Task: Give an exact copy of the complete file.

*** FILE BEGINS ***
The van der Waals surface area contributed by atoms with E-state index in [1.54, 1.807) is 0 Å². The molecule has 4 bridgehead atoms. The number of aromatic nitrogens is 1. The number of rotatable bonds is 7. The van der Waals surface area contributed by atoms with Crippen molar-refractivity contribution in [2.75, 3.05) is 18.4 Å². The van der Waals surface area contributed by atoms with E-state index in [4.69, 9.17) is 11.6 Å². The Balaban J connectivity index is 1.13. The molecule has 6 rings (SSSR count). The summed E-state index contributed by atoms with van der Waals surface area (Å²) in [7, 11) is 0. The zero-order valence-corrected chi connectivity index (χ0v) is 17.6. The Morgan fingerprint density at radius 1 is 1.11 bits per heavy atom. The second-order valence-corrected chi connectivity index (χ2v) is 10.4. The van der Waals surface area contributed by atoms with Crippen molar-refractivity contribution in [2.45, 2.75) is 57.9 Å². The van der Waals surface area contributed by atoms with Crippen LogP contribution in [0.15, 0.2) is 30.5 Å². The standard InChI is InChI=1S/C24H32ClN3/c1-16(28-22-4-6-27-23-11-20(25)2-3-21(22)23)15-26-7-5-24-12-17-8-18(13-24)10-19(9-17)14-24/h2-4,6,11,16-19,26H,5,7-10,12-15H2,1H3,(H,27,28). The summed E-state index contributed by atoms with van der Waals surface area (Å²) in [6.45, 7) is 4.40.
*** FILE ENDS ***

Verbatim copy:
The van der Waals surface area contributed by atoms with E-state index in [1.54, 1.807) is 0 Å². The molecule has 4 bridgehead atoms. The number of aromatic nitrogens is 1. The number of rotatable bonds is 7. The van der Waals surface area contributed by atoms with Crippen molar-refractivity contribution in [2.75, 3.05) is 18.4 Å². The van der Waals surface area contributed by atoms with E-state index in [4.69, 9.17) is 11.6 Å². The Balaban J connectivity index is 1.13. The molecule has 6 rings (SSSR count). The summed E-state index contributed by atoms with van der Waals surface area (Å²) in [7, 11) is 0. The zero-order valence-corrected chi connectivity index (χ0v) is 17.6. The Morgan fingerprint density at radius 1 is 1.11 bits per heavy atom. The second-order valence-corrected chi connectivity index (χ2v) is 10.4. The van der Waals surface area contributed by atoms with Crippen molar-refractivity contribution in [2.45, 2.75) is 57.9 Å². The van der Waals surface area contributed by atoms with Crippen LogP contribution in [0.15, 0.2) is 30.5 Å². The standard InChI is InChI=1S/C24H32ClN3/c1-16(28-22-4-6-27-23-11-20(25)2-3-21(22)23)15-26-7-5-24-12-17-8-18(13-24)10-19(9-17)14-24/h2-4,6,11,16-19,26H,5,7-10,12-15H2,1H3,(H,27,28). The summed E-state index contributed by atoms with van der Waals surface area (Å²) in [6.45, 7) is 4.40.